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March 18, 1974

Electrosurgical Hazards In Laparoscopy

JAMA. 1974;227(11):1261. doi:10.1001/jama.1974.03230240019011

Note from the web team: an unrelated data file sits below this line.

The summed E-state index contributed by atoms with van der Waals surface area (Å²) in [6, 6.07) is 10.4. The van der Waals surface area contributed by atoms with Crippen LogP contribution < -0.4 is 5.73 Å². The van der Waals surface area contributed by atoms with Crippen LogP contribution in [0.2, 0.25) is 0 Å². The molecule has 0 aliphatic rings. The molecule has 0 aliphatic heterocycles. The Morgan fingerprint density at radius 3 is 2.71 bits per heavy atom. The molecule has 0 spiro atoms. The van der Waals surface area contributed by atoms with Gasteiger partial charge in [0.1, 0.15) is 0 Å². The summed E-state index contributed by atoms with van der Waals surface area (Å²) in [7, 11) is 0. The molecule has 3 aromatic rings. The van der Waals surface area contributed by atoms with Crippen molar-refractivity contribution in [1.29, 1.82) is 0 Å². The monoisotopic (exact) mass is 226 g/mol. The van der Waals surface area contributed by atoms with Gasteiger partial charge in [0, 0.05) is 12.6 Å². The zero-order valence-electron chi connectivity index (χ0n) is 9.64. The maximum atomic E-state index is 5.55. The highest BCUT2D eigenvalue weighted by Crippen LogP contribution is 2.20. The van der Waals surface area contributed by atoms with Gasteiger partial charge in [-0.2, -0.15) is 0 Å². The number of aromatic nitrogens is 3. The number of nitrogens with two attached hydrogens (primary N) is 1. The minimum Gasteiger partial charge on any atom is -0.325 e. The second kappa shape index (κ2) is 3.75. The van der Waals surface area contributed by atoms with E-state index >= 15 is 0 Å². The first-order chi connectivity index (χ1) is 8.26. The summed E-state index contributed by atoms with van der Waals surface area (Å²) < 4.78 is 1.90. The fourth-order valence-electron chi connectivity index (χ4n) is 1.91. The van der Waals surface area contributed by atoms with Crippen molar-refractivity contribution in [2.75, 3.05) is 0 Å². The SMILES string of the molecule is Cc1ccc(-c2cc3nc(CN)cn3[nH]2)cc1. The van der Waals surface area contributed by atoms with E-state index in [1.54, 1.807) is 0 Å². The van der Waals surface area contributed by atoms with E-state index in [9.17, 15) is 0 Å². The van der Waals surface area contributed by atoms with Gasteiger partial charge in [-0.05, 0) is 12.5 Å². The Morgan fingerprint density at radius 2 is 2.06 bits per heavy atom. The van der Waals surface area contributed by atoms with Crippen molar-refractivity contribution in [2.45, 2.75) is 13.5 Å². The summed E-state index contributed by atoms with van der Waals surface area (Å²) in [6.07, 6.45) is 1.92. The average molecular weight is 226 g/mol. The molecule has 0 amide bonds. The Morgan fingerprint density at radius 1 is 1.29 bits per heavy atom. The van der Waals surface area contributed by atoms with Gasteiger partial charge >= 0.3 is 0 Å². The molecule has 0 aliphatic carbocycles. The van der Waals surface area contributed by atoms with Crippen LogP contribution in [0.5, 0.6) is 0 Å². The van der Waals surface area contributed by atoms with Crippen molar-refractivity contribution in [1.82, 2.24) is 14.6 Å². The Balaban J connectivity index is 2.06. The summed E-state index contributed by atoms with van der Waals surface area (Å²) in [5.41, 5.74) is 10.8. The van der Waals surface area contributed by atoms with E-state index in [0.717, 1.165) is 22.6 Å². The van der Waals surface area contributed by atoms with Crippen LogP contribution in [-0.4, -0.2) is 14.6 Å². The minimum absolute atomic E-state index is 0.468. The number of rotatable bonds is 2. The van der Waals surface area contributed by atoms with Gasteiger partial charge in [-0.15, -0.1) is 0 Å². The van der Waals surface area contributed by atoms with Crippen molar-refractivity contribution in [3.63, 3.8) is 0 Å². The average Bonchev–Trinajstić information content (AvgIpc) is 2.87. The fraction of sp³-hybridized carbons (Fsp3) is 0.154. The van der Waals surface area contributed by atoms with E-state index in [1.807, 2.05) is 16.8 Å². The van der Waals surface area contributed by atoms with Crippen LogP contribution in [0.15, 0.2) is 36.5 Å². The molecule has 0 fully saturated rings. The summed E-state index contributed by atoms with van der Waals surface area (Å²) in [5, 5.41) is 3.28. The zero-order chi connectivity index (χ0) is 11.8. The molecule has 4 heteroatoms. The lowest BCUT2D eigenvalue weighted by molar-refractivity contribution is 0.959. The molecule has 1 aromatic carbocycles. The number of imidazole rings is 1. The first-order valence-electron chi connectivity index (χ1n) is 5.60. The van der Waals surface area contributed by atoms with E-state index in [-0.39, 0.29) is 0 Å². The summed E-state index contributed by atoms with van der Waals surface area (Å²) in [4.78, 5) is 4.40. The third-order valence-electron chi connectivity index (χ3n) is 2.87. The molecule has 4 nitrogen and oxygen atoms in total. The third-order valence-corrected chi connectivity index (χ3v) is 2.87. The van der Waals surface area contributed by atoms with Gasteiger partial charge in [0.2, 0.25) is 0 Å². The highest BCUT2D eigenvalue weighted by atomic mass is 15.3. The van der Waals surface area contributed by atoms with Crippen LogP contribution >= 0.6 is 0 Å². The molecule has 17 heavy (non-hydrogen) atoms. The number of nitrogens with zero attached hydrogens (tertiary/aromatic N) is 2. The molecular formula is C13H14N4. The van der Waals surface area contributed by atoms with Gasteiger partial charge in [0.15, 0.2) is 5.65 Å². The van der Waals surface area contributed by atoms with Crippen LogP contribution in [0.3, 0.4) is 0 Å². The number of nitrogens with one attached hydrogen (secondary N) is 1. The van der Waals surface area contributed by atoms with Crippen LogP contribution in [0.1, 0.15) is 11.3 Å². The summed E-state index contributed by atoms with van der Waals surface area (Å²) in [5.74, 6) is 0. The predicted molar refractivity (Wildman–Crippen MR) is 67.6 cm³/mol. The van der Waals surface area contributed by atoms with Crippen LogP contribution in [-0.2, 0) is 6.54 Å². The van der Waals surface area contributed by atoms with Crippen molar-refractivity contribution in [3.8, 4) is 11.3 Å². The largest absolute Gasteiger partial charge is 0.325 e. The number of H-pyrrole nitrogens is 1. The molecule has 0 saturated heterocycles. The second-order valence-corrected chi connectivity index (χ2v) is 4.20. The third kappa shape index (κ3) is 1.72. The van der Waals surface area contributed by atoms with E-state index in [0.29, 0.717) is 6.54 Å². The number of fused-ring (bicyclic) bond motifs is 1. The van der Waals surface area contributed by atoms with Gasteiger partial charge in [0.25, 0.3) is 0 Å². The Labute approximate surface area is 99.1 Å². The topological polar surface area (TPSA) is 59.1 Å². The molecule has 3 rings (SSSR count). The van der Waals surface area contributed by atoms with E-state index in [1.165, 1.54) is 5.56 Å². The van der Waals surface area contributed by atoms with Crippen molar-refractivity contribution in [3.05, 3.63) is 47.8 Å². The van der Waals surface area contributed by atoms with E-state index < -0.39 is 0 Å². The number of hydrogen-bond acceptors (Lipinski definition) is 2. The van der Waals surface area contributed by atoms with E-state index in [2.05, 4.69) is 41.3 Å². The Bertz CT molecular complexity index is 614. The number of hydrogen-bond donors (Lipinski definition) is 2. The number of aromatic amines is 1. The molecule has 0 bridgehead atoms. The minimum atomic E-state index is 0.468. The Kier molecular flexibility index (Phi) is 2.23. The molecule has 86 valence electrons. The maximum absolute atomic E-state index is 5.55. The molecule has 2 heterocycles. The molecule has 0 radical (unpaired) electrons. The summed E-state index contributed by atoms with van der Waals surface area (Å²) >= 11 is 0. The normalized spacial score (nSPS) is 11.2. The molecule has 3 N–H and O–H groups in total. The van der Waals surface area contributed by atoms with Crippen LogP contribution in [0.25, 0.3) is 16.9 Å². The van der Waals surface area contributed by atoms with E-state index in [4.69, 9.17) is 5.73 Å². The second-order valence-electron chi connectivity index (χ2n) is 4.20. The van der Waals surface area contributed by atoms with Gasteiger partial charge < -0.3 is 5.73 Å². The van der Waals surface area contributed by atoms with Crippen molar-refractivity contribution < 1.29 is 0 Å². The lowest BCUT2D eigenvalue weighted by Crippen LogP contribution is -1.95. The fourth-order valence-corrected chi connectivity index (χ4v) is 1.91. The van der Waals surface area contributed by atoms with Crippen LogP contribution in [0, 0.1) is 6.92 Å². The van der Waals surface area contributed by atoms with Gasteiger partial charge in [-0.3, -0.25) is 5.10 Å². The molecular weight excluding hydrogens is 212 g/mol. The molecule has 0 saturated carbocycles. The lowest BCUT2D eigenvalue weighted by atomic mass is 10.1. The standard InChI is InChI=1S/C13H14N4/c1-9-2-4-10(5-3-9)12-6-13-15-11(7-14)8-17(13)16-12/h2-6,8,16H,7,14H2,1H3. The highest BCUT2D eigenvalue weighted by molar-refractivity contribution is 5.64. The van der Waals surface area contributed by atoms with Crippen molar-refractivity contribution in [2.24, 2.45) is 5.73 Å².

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To the Editor.—  Dr. Gordon R. Neufeld et al (226:1465, 1973) specifically blamed the Richard Wolf Instrument Corporation for defective equipment. I would like to take issue with their comments and suggest appropriate alternatives. My experience with Wolf laparoscopy equipment exceeds 2,000 laparoscopies in which no electrical burn has occurred due to defective equipment. Though it is true defective equipment can cause electrical burns when spark-gap (Bovie) cautery is used, the usual cause of defective equipment is improper care of laparoscopy equipment. We have a specific team of surgical personnel who inspect and maintain the laparoscopy equipment so that insulation breakdown does not occur. Burns to the patient and to the operator are usually due to improper laparoscopy technique such as applying electrical current with the electrode too close to the tip of the laparoscope.The real answer, however, to preventing electrical burns of the nature described by Dr. Neufeld